The second change amends the visitor category of the Immigration Rules by creating two new categories of visitor-an Olympic or Paralympic Games family member visitor and an Olympic or Paralympic games family member child visitor. Leave in these two visitor categories will only be available during the accreditation period of the Games to Games family members who meet the requirements of the Immigration Rules. Individuals granted leave to enter or remain as an Olympic or Paralympic Games family member visitor and Olympic or Paralympic Games family member child visitor during the period of 30 March 2012 to 8 May 2012 will be admitted for up to six months, while those who are granted leave to enter or remain during the period of 9 May 2012 to 8 November 2012 will be admitted up until and including 8 November 2012. In both cases conditions prohibiting recourse to public funds and restricting employment to employment only related to Olympic and Paralympic Games will be attached to the leave.
These changes to the Immigration Rules will help the UK facilitate the entry and stay of Games family members in the UK during the Games while also allowing the UK Border Agency to maintain a robust immigration control.
The Parliamentary Under-Secretary of State, Department of Health (Earl Howe): My right honourable friend the Secretary of State for Health (Andrew Lansley) has made the following Written Ministerial Statement.
Today I am publishing the Liberating the NHS: Greater Choice and Control- Government Response: Choice of Named Consultant-led Team and associated guidance. The response, the contract implementation guidance and the impact assessment have been placed in the Library. Copies of the response are available to honourable Members from the Vote Office and to noble Lords from the Printed Paper Office.
This is the response to the questions associated with the proposal to offer patients choice of named consultant-led team in Liberating the NHS: Greater Choice and Control-A Consultation on Proposals. The response to these questions is being published now to help the NHS plan for the next financial year. A fuller response covering all of the remaining questions in the greater choice and control consultation document will follow later this year.
This consultation sought views on the choice commitments first set out in the White Paper, Equity and Excellence: Liberating the NHS (Cm 7881). The consultation period ran from 18 October 2010 until 14 January 2011 and I am delighted to report that hundreds of engagement activities were undertaken and 617 unique responses were received. We have heard from patients, service users, clinicians, care professionals, systems providers, voluntary sector organisations and many others. All these contributions have been analysed and have informed the ongoing development of our policy direction reflected in today's publication.
A significant majority of respondents supported our proposed approach to implementing proposals to offer patients a choice of named consultant-led team at referral as set out in the consultation document. A range of issues were also raised around: the need for good-quality information to support choice; the impacts on providers' ability to manage capacity and waiting times; and the development of specialist knowledge by consultant-led teams.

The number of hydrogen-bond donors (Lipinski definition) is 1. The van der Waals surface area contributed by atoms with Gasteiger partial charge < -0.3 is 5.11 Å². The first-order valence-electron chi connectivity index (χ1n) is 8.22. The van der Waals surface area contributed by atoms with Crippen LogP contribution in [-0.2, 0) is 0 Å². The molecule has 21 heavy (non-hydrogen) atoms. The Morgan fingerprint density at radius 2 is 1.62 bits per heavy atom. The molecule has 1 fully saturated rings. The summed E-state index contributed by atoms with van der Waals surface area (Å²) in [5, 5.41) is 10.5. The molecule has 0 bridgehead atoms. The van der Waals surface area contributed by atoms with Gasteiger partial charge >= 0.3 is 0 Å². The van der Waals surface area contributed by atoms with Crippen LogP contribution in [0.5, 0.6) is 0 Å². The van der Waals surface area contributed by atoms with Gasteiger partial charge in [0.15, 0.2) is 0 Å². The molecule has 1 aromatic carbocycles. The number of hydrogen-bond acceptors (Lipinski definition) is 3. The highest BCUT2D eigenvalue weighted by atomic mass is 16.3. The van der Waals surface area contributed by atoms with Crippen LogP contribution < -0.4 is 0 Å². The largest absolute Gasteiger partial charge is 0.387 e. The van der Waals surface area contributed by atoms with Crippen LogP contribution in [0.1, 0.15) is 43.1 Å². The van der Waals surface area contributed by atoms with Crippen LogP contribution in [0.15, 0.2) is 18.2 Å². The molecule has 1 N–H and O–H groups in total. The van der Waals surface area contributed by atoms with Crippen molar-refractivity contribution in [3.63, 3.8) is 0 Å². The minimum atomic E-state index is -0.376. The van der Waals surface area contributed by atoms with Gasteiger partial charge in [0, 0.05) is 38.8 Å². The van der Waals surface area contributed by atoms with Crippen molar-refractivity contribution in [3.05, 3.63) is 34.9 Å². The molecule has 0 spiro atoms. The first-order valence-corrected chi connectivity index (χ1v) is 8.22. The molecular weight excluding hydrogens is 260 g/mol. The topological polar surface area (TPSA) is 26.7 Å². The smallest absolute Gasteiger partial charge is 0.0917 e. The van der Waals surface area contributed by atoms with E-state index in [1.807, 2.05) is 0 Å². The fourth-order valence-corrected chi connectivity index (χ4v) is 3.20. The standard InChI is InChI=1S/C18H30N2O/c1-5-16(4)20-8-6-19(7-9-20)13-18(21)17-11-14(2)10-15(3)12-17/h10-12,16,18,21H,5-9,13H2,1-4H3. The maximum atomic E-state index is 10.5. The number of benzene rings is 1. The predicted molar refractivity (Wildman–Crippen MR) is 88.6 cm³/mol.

The issues raised in the responses to choice of named consultant-led team have been taken into account in drafting the contractual guidance published alongside this response, and the accompanying impact assessment.
The Parliamentary Under-Secretary of State for Schools (Lord Hill of Oareford): My right honourable friend the Secretary of State for Education (Michael Gove) made the following Written Ministerial Statement.
I will be making an announcement on new schools this afternoon via an Oral Statement in the House of Commons. A list of new schools will be placed in the House Libraries to coincide with this Oral Statement.
I am pleased to confirm to the House that the Scotland Office is now leading efforts to secure a long-term replacement for the emergency towing vessels (ETV) service in waters surrounding the Northern Isles and Western Isles.
It has been agreed that interim funding will be provided from the UK Government to support the service for up to three months while this work continues. The contract will be managed by the Maritime and Coastguard Agency and every effort will be made to ensure value for money for the public purse.
The Scotland Office, drawing on technical and operational advice from the Maritime and Coastguard Agency and Scottish stakeholders from the UK ETV Working Group, will lead efforts to broker a long- term replacement for the service. Timescales are tight and this work will be progressed as a matter of urgency. I will convene a meeting of a Scottish ETV Working Group on Monday 17 October, comprising representatives of Highlands and Islands local authorities, Marine Scotland, KIMO (Kommunenes Internasjonale Miljøorganisasjon) and other interested parties. An announcement will be made by the end of the year notifying the House of the outcome of this work.
On 6 October the Government signed an agreement with the Swiss Confederation on co-operation on tax matters. The agreement seeks to tackle tax evasion by UK residents through the use of Swiss financial services. It will clear up past tax liabilities through the imposition of a significant one-off levy, safeguard future revenues through a new withholding tax on investment returns, and expand the powers of HM Revenue and Customs to find out about Swiss assets.